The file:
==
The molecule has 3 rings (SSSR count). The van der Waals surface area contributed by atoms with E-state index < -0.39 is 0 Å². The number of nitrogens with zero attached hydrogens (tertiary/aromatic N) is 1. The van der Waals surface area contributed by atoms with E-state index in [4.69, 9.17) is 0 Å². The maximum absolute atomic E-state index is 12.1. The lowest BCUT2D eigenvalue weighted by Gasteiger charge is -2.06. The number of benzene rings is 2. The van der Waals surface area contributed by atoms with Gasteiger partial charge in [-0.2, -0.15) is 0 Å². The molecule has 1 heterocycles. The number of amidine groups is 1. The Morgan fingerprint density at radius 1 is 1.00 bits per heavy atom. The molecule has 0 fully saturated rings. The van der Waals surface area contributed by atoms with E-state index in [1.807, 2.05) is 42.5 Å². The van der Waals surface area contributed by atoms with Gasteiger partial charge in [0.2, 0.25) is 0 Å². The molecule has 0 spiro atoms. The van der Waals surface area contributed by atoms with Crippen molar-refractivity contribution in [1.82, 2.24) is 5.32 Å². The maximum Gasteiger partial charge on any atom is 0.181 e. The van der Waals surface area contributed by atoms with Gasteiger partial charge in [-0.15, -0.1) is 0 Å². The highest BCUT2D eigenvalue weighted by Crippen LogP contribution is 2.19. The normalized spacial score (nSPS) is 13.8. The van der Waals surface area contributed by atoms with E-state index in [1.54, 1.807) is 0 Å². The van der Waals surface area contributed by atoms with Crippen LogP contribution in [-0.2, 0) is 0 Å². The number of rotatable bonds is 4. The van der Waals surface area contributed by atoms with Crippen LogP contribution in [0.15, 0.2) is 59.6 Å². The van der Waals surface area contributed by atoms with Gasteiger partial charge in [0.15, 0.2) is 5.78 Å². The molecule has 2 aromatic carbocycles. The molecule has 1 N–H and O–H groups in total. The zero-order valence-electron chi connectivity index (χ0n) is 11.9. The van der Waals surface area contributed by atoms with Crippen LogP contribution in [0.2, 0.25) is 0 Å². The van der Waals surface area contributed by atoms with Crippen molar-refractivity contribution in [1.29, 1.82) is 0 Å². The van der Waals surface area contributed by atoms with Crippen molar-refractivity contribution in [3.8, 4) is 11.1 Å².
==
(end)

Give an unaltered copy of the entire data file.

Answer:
The molecule has 3 rings (SSSR count). The van der Waals surface area contributed by atoms with E-state index < -0.39 is 0 Å². The number of nitrogens with zero attached hydrogens (tertiary/aromatic N) is 1. The van der Waals surface area contributed by atoms with E-state index in [4.69, 9.17) is 0 Å². The maximum absolute atomic E-state index is 12.1. The lowest BCUT2D eigenvalue weighted by Gasteiger charge is -2.06. The number of benzene rings is 2. The van der Waals surface area contributed by atoms with Gasteiger partial charge in [-0.2, -0.15) is 0 Å². The molecule has 1 heterocycles. The number of amidine groups is 1. The Morgan fingerprint density at radius 1 is 1.00 bits per heavy atom. The molecule has 0 fully saturated rings. The van der Waals surface area contributed by atoms with E-state index in [1.807, 2.05) is 42.5 Å². The van der Waals surface area contributed by atoms with Gasteiger partial charge in [0.2, 0.25) is 0 Å². The molecule has 0 spiro atoms. The van der Waals surface area contributed by atoms with Crippen molar-refractivity contribution in [1.82, 2.24) is 5.32 Å². The maximum Gasteiger partial charge on any atom is 0.181 e. The van der Waals surface area contributed by atoms with Gasteiger partial charge in [-0.15, -0.1) is 0 Å². The highest BCUT2D eigenvalue weighted by Crippen LogP contribution is 2.19. The normalized spacial score (nSPS) is 13.8. The van der Waals surface area contributed by atoms with E-state index in [1.54, 1.807) is 0 Å². The van der Waals surface area contributed by atoms with Crippen LogP contribution in [-0.2, 0) is 0 Å². The number of rotatable bonds is 4. The van der Waals surface area contributed by atoms with Crippen LogP contribution in [0.15, 0.2) is 59.6 Å². The van der Waals surface area contributed by atoms with Gasteiger partial charge in [0.15, 0.2) is 5.78 Å². The molecule has 2 aromatic carbocycles. The molecule has 1 N–H and O–H groups in total. The zero-order valence-electron chi connectivity index (χ0n) is 11.9. The van der Waals surface area contributed by atoms with Crippen LogP contribution in [0.2, 0.25) is 0 Å². The van der Waals surface area contributed by atoms with Crippen molar-refractivity contribution in [1.29, 1.82) is 0 Å². The van der Waals surface area contributed by atoms with Crippen molar-refractivity contribution in [3.8, 4) is 11.1 Å².